As long as Jérôme Kerviel keeps walking, he says he can forget about the €4.9 billion ($6.8 billion) loss that France’s Société Générale says he’s responsible for—and the three years of jail time he faces for the crime. “I thought about it every day for six years, but since I started this walk I haven’t even once,” he said as he made his way through forests, vineyards, and auto repair shops in the Tuscan countryside on an 870-mile trek from Rome to Paris. On March 19, France’s highest appeals court upheld his conviction for the 2008 trading fraud, though it challenged the bank’s assertion that Kerviel was solely responsible for the full extent of the loss. Despite that small victory, within a few weeks Kerviel will be ordered to start the prison term handed down after a 2012 appeal.
The 37-year-old former trader admits exceeding trading limits, faking documents, and entering false data into computers, but says his superiors turned a blind eye as long as his trades made money. He has argued that the loss was exaggerated as Société Générale dumped his holdings in a panic and surreptitiously added failing subprime mortgages to the total, attributing those losses to Kerviel. “When I first saw my face on a TV screen with a €5 billion loss attached, I had no idea what they could have been talking about,” he says over morning coffee, rolls, and several Marlboros in a €50-a-night hotel outside Florence. “I still don’t.”
In a 2010 trial, Kerviel was found guilty of fraud. In the appeal decided on March 19, Kerviel’s lawyer argued that prosecutors never did a detailed study of how Société Générale sold off the positions—a contention the court said warranted investigation. Jean Veil, a lawyer for the bank, calls claims that SocGen hid losses in Kerviel’s positions “pure invention” and has no comment on Kerviel’s walk from Rome. A new trial will decide what share of the billions lost Kerviel must repay. In any event, SocGen has said it doesn’t expect to collect.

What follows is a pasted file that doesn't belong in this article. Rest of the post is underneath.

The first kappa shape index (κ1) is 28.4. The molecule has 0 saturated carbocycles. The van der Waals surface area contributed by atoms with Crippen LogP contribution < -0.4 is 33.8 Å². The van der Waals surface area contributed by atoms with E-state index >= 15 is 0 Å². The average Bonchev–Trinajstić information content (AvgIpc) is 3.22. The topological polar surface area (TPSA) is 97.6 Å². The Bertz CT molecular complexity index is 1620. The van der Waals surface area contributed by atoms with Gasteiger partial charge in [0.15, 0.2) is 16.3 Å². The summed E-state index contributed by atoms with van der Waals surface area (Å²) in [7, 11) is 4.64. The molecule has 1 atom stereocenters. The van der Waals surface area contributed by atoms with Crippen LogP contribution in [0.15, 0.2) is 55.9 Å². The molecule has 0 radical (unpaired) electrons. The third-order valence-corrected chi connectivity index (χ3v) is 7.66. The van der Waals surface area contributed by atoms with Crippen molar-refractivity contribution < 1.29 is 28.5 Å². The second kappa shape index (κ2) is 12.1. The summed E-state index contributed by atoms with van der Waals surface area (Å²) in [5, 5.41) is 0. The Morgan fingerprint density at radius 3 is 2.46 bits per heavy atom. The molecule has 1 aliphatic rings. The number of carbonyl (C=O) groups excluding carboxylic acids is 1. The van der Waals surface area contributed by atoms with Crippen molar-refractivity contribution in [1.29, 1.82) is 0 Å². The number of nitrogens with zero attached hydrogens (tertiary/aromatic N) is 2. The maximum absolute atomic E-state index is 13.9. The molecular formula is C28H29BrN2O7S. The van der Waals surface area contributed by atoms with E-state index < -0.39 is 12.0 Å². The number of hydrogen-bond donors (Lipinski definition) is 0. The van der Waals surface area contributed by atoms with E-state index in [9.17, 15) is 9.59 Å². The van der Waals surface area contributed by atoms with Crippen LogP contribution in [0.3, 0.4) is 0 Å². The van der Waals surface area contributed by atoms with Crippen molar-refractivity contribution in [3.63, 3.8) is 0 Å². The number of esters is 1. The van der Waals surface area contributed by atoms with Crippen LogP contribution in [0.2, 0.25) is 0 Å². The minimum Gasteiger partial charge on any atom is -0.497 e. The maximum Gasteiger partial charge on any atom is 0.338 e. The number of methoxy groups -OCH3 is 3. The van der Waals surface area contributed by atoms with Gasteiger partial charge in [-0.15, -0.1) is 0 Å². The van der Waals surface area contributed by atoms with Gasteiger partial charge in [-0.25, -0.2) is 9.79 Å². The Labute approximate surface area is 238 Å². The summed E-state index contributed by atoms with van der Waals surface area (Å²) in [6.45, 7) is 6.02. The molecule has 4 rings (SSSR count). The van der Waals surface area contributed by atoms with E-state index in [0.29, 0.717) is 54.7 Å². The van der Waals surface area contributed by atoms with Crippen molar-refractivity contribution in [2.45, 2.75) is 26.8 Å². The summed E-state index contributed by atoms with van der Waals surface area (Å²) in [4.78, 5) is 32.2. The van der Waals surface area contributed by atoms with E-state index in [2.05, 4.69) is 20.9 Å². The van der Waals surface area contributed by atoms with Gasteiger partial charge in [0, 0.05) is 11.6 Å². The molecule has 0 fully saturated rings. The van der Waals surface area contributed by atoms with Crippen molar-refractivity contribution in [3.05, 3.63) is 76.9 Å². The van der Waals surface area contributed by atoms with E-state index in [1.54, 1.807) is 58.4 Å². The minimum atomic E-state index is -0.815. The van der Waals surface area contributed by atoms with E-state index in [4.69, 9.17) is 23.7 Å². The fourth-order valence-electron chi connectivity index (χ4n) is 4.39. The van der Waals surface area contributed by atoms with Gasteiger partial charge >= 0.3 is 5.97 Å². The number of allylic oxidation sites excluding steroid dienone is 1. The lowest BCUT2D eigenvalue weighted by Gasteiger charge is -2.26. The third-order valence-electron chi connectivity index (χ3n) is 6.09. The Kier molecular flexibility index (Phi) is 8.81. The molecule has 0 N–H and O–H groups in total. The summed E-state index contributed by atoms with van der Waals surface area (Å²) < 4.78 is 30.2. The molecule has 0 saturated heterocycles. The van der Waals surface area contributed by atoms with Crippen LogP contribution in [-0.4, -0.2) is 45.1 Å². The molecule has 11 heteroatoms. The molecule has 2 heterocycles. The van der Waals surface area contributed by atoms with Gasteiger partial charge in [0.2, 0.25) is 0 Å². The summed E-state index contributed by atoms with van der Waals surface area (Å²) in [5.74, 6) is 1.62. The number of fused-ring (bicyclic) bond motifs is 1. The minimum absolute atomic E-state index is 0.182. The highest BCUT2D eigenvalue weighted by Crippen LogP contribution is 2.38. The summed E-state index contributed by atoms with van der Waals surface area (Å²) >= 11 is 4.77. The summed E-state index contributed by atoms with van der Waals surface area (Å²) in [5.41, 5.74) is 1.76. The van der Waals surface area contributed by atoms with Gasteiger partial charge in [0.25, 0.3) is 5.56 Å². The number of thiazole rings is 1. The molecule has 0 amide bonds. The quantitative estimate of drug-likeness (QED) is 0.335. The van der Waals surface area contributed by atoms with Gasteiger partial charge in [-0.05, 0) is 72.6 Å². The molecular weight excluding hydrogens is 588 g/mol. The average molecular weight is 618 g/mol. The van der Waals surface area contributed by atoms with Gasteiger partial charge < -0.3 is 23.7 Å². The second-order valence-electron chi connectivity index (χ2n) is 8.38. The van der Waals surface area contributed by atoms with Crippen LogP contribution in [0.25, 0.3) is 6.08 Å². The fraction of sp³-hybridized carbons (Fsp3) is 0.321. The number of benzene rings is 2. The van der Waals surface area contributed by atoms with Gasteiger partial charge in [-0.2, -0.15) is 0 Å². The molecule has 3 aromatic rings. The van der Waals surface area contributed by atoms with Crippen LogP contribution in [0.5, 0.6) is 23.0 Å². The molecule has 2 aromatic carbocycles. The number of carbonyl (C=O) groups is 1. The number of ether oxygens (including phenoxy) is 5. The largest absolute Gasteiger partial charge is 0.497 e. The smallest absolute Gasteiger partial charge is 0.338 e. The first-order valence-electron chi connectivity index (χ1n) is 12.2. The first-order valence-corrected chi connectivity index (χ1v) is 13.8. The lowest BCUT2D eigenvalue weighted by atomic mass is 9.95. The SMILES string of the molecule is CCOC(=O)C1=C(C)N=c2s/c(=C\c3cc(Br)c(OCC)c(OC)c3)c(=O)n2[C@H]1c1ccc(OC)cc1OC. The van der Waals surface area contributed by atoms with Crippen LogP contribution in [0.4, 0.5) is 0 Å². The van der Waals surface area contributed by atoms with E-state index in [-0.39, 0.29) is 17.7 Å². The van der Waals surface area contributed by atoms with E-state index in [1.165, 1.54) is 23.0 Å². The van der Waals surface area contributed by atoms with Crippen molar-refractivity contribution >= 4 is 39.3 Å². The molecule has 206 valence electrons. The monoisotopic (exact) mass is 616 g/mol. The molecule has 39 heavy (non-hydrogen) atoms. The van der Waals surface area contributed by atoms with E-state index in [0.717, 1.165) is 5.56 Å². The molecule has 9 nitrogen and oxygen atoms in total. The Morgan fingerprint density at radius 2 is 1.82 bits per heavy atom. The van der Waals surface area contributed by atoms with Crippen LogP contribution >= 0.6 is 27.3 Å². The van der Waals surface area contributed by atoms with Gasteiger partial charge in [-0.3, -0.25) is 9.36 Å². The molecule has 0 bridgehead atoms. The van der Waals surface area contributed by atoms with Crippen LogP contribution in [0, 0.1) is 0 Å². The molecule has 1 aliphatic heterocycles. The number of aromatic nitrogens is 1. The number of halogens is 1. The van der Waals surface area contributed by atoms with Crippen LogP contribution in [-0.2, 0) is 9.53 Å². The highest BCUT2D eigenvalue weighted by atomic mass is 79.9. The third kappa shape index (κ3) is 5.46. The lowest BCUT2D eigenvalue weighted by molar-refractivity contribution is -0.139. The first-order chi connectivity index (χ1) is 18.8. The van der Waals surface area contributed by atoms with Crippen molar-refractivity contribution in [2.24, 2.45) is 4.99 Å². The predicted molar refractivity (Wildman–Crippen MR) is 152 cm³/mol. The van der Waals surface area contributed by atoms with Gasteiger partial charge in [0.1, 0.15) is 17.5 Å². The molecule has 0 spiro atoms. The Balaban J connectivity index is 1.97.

Kerviel, a native of Brittany who rose through the ranks to SocGen’s trading floor without attending an elite school, has become something of a folk hero in France. After the 2008 loss, he had a fan club, and supporters produced a comic book and T-shirts. French TV has run extended reports on his walk from Italy, and a Facebook page created for it has 5,700 “likes” and garners dozens of supportive comments a day. “He impressed me with how serious and friendly he is,” says Filippo Falugiani, owner of the hotel where Kerviel bunked in Bargino, a village where the vineyards of Chianti start to give way to the suburbs of Florence. “I can’t believe he can be solely responsible for the loss.”
Kerviel says his two-month hike isn’t aimed at gaining sympathy or keeping him out of jail. “I’m not trying to manipulate the justice system,” he says. Instead, Kerviel insists he is on a personal journey and wants to publicize Pope Francis’s November attack on the “tyranny” of financial markets. “I was both a participant in and a victim of the system he denounced,” he says. “His message spoke to me.” Kerviel, who describes himself as a believer but not a practicing Catholic, says he met with the pope in Rome, and his Facebook page shows a photo of him shaking the pontiff’s hand. The Vatican says it has no record of the meeting and that it was fleeting at most.
Since starting on Feb. 24, Kerviel has covered 10 to 20 miles a day, with a friend in Paris planning the route and reserving rooms in homes or cheap hotels. His expenses have averaged about €40 a day, all of it lent by friends. He’s grown a beard and picked up a tan, and his three-pack-a-day smoking habit is down to less than one. It snowed in the mountains of southern Tuscany, but the weather turned springlike the second week of his walk. Near Siena, Kerviel’s GPS steered him onto a highway where carabinieri stopped him. They were so amazed by his tale of losing billions of euros that they let him off without a fine. “They got a good laugh out of it,” Kerviel says as cars whiz by him a few days later.
Although Kerviel would be long out of jail if he hadn’t appealed, he says he has no regrets about fighting to clear his name. “I won’t take the train back to Paris, but I won’t resist if Italian authorities come for me,” Kerviel says a few days before the March 19 decision. “I just hope I’m allowed to finish what I’ve started.”